Saturday, December 22, 2001

Jack Fear’s Strange But True Xmas Story

By popular demand, the tale that’s bringing me worldwide fame and reknown...
A Christmas story, I know, has a strike against it just going in: the entire genre is built around the cliché that the holiday season brings out the best and/or worst in human nature—yawn. But hell, for what it’s worth, here it is.
I help out with the music at my parish. The choir rehearses on Wednesday nights. This happened the Wednesday before Christmas a couple of years ago. We had just finished up rehearsal at the church. The decorations were already up—wreaths on the columns, real boughs, which filled the church with a smell of pine. In the sanctuary, opposite where the choir stands, there’s always a big artificial Christmas tree. It’s a drop-off spot for the Toys For Tots program, and there was a small pile of presents underneath it.

It was late—almost midnight—and we had finally gotten our Christmas music wrapped up. I was standing in the parking lot chatting with a friend of mine; the other members of the choir had already gone home. We’d shut of the lights in the church and locked the front doors, but by custom, the side door—the chapel door—stayed unlocked. So we were standing on the curb by the doorway, talking about how the music sounded.

As we were talking, a red Jeep 4x4 came oozing lazily into the parking lot, slowed down, and seeing us, oozed out again.

This was strange, and it worried me. Churches get vandalized: in God’s house the door is always open, and occasionally some drunk will stumble into the chapel to sleep it off—or maybe to drink the wine and steal the gold altar service. But the odd, appraising driveby of an expensive SUV—that gave me pause. I mean, after all, if you had legitimate business in a pitch-black church at midnight, you’d probably be glad to see two folks in the parking lot... but the Jeep had rolled right by. Whoever was driving it was not interested in talking to us.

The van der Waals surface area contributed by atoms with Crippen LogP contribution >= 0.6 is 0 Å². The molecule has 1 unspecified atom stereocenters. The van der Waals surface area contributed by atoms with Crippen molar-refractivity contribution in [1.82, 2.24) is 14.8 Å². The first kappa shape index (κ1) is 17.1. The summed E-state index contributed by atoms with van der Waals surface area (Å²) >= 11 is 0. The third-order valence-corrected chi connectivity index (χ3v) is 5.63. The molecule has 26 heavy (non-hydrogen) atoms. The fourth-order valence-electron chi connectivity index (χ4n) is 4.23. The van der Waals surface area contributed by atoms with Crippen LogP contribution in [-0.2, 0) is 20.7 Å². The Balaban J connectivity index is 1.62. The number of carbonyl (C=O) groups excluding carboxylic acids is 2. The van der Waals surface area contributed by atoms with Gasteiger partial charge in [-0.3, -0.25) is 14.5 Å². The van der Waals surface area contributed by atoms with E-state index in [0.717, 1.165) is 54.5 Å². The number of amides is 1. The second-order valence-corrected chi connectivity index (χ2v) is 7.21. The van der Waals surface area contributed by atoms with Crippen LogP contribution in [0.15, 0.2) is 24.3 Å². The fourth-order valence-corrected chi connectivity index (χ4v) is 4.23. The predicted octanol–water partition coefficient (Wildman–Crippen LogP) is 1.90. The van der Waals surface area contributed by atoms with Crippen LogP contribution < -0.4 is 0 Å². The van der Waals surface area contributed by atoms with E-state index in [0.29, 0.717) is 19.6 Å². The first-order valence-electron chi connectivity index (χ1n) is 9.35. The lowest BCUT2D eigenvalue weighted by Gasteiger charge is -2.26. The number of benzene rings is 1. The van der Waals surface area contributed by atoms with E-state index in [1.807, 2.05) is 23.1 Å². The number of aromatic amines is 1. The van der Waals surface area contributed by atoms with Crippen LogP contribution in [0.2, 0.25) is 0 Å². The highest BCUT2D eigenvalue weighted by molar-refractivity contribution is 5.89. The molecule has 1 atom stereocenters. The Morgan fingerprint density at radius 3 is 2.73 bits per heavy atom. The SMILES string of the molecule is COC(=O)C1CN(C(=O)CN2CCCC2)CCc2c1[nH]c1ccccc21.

My friend and I said nothing of it, but finished our conversation and left. I got in my car, but I didn’t go home: I circled the block and returned to the church. When I came back, the Jeep was parked by the chapel door and the lights in the upper church were on.

I sat in my car, shaking, for a moment—then I got up and went into the church.

I’ve seen too many movies: I was expecting at any moment to take a bullet in the head as I went through the lower church, flipping on light switches, making a whole lot of noise so they’d know I was coming—I didn’t want jumpy, startled intruders on my hands. Halfway up the stairs I found myself singing “King of the Road” at a decent volume (don’t ask me why).

I rounded the bend in the stairs and came out into the sacristy, and there, by the altar, I saw a man and a woman whom I knew them by sight as members of our parish; from my spot in the choir I see everybody. The woman always sat on the center aisle, seven pews back on the right. She had a strong, pure soprano voice—I’d spoken to her once, asked her if she’d considered joining the choir, but she was too shy. She usually came to church alone, but I’d seen the man a few times, and knew he was her husband.

They were each holding huge white plastic shopping bags, as big as garbage bag, both of them filled with new toys—there had to be $500 worth of stuff. They were piling the toys beneath the artificial Christmas tree for the Toys For Tots program.

The woman gave me an embarrassed half-smile, and raised a finger to her lips. “Please,” she said, “not a word to anyone.”
I nodded dumbly, and left.

This woman and her husband—they were in their late forties. I knew a little about them. They had no children. They’d never had children. Couldn’t have children.

There’s no punchline here: this is just something that happened. But when I got in my car and drove home, I was shaken by sobs that did not stop for a long time.

First appeared, in slightly different form, in the book I Thought My Father was God, edited by Paul Auster: published in the UK as True Tales of American Life.

Merry Christmas, everybody.

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